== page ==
Muhammed Ali's chart show some of the same tendencies to flout "down" cycles.
Gittelson rationalized those instances by saying, "Some performers are at their best in a clutch. Most of baseball's no-hitters came on critical days for the pitchers, when they took extra chances. Ice skaters win on critical days; they take chances. For the average person, taking such a chance mean death."
What if a person determines from his biohythms that he performs badly in high cycles?
"Then you gave to go the opposite way, if your history is consistent."
Aug. 31 figures to be a worrisome for Billy Martin, manager of the New York Yankees. He will be in a physical low, a critical emotional phase and an intellectual low.
"This is a day for you to just take it as easy as possible," Gittelson's book tells persons in such a fix. "Avik hasty decisions and attempt to obtain as much rest as possible. You will find your system sapped by physical fatigue from the physical low.
"You will also feel uninspired as a result of your emotional rhythm being at a cross point. It is not a day to be feared as much as it is a day to be guided by caution. This is an accident-prone day."
O.J. Simpson's charts were remarkable for their apparent pertinence on Aug. 2, when he was excused from practice because he said he had blurred vision in his left eye: "Though you may feel spent physically, your emotions are in plus. This should provide some assistance to the physical 'critical' condition you are in.
"Awareness is required for you to take steps to adjust to and to overcome your intellectual low. This is an accident-prone day."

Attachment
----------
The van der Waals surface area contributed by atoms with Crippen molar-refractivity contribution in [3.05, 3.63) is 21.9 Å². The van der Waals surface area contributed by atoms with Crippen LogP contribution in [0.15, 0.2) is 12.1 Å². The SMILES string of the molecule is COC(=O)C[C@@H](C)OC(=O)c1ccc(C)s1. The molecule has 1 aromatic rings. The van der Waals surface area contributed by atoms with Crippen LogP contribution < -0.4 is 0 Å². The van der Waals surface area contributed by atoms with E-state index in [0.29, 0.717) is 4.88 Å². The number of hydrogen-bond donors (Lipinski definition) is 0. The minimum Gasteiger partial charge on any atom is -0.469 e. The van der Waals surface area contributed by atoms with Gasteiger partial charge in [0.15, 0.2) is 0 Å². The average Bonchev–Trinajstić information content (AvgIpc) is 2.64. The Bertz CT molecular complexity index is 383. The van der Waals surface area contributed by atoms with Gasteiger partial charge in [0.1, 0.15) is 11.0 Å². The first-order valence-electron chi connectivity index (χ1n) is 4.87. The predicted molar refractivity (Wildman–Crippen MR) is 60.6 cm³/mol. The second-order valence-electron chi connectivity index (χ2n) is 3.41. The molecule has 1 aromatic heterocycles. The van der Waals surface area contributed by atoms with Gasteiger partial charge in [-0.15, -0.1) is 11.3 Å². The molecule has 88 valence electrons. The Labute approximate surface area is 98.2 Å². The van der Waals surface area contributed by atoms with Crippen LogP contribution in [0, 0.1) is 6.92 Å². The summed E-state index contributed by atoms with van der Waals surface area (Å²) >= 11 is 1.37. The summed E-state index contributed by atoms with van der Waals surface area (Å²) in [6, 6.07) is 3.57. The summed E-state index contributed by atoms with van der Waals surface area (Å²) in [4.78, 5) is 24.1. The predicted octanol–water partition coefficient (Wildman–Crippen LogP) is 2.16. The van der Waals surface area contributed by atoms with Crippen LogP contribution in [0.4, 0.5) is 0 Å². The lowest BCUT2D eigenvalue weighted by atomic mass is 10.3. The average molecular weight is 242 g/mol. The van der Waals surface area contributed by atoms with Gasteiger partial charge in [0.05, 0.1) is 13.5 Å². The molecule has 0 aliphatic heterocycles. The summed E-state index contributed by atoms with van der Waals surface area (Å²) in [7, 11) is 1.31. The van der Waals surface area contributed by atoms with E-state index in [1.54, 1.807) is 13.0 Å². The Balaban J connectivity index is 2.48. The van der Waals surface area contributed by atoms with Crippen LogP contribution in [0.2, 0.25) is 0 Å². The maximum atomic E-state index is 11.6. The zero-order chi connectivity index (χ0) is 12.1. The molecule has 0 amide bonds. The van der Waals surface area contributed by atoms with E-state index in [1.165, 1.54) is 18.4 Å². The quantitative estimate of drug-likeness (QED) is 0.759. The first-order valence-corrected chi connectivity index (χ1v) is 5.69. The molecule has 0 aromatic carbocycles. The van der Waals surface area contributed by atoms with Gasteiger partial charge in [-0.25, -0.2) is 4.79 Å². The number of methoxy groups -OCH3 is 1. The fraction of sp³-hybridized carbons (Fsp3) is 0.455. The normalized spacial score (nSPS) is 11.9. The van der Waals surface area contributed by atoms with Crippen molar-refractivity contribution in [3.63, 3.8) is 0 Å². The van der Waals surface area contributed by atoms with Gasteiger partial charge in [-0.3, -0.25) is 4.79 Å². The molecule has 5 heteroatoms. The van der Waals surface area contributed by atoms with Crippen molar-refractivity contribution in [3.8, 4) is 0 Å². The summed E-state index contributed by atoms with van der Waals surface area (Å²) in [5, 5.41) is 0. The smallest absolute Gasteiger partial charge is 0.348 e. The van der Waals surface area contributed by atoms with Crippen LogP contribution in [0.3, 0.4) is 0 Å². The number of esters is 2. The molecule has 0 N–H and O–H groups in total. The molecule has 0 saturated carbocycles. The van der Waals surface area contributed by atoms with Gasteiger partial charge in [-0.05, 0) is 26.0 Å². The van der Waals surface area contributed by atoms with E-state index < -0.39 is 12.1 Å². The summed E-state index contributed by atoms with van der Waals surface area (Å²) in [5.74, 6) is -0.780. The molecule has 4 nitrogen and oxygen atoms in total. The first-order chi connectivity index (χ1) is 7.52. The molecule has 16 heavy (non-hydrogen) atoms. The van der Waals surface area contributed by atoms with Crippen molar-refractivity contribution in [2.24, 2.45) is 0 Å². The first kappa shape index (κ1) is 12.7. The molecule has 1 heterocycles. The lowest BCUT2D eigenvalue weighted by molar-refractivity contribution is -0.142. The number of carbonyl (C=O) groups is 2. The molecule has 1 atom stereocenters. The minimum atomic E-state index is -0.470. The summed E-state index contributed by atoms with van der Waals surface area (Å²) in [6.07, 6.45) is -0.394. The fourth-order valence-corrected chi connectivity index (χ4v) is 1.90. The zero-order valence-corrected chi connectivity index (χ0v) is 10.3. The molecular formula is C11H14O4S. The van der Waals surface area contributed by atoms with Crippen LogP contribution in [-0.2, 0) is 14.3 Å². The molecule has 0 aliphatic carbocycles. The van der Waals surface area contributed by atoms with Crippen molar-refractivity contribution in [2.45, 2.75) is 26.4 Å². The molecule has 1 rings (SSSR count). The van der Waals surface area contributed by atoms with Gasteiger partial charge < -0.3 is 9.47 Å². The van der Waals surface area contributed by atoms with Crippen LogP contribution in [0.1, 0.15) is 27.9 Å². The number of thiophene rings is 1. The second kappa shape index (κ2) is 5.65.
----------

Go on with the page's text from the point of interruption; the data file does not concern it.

On Aug. 8, the day his eyes were examined in Johns Hopkins University medical center, he was in a triple joy, with the advice from the book, available to George Allen, applying. He was given clearance to practice again.
Author Gittelson in a cram course, notes, 'These studies concerned themselves with a compound of two Greek words - bios and rhythmos - which mean 'life' and a 'perodic beat."
He points out that there is a 23-day physical rhythm, a 28-day emotional one, and a 33-day intellectual pattern.
A single critical day, when the cycle crosses the baseline between plus or minus, takes place about six times a month; a double critical day about six times a year, and a triple once a year.
On physically critical day, there is less resistance to disease. Strength, speed, and resistance are at low points.
Emotionally critical days make the individual open to self-inflicated harm, to violent argument, to behaving in a disagreeable manner.
There is a down spiral for anaylsis and decision-making when the intellectually critical days take place. This also is a time when accidents occur because of negligence, or a time of "human error."
If the book is not totally reliable for gamblers, it can serve as an ice-breaker at parties. A woman does not have to tell her age. She can look up a code for it in the book and then let the life of the party try to predict her moods.